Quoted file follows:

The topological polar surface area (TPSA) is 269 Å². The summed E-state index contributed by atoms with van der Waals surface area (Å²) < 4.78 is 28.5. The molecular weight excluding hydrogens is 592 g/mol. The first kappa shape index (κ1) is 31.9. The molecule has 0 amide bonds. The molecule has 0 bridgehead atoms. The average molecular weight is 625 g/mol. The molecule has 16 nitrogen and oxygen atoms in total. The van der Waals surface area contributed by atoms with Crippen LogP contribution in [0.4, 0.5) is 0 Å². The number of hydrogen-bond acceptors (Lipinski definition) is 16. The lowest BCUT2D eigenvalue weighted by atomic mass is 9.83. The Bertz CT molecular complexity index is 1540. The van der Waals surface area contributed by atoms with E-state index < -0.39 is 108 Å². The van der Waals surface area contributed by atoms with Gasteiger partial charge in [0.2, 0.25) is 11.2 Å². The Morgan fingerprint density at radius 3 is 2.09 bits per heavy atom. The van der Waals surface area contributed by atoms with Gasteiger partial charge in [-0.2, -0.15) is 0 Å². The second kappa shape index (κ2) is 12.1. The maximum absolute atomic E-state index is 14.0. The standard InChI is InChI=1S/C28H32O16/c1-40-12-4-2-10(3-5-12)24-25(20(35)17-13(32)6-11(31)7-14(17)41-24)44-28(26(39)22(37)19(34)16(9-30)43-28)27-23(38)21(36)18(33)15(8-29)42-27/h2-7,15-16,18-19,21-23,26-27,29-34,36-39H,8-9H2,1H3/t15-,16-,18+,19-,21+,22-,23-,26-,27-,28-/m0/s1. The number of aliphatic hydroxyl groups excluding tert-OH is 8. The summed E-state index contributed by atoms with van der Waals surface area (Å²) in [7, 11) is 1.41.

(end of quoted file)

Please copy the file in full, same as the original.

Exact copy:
The topological polar surface area (TPSA) is 269 Å². The summed E-state index contributed by atoms with van der Waals surface area (Å²) < 4.78 is 28.5. The molecular weight excluding hydrogens is 592 g/mol. The first kappa shape index (κ1) is 31.9. The molecule has 0 amide bonds. The molecule has 0 bridgehead atoms. The average molecular weight is 625 g/mol. The molecule has 16 nitrogen and oxygen atoms in total. The van der Waals surface area contributed by atoms with Crippen LogP contribution in [0.4, 0.5) is 0 Å². The number of hydrogen-bond acceptors (Lipinski definition) is 16. The lowest BCUT2D eigenvalue weighted by atomic mass is 9.83. The Bertz CT molecular complexity index is 1540. The van der Waals surface area contributed by atoms with E-state index < -0.39 is 108 Å². The van der Waals surface area contributed by atoms with Gasteiger partial charge in [0.2, 0.25) is 11.2 Å². The Morgan fingerprint density at radius 3 is 2.09 bits per heavy atom. The van der Waals surface area contributed by atoms with Gasteiger partial charge in [-0.2, -0.15) is 0 Å². The second kappa shape index (κ2) is 12.1. The maximum absolute atomic E-state index is 14.0. The standard InChI is InChI=1S/C28H32O16/c1-40-12-4-2-10(3-5-12)24-25(20(35)17-13(32)6-11(31)7-14(17)41-24)44-28(26(39)22(37)19(34)16(9-30)43-28)27-23(38)21(36)18(33)15(8-29)42-27/h2-7,15-16,18-19,21-23,26-27,29-34,36-39H,8-9H2,1H3/t15-,16-,18+,19-,21+,22-,23-,26-,27-,28-/m0/s1. The number of aliphatic hydroxyl groups excluding tert-OH is 8. The summed E-state index contributed by atoms with van der Waals surface area (Å²) in [7, 11) is 1.41.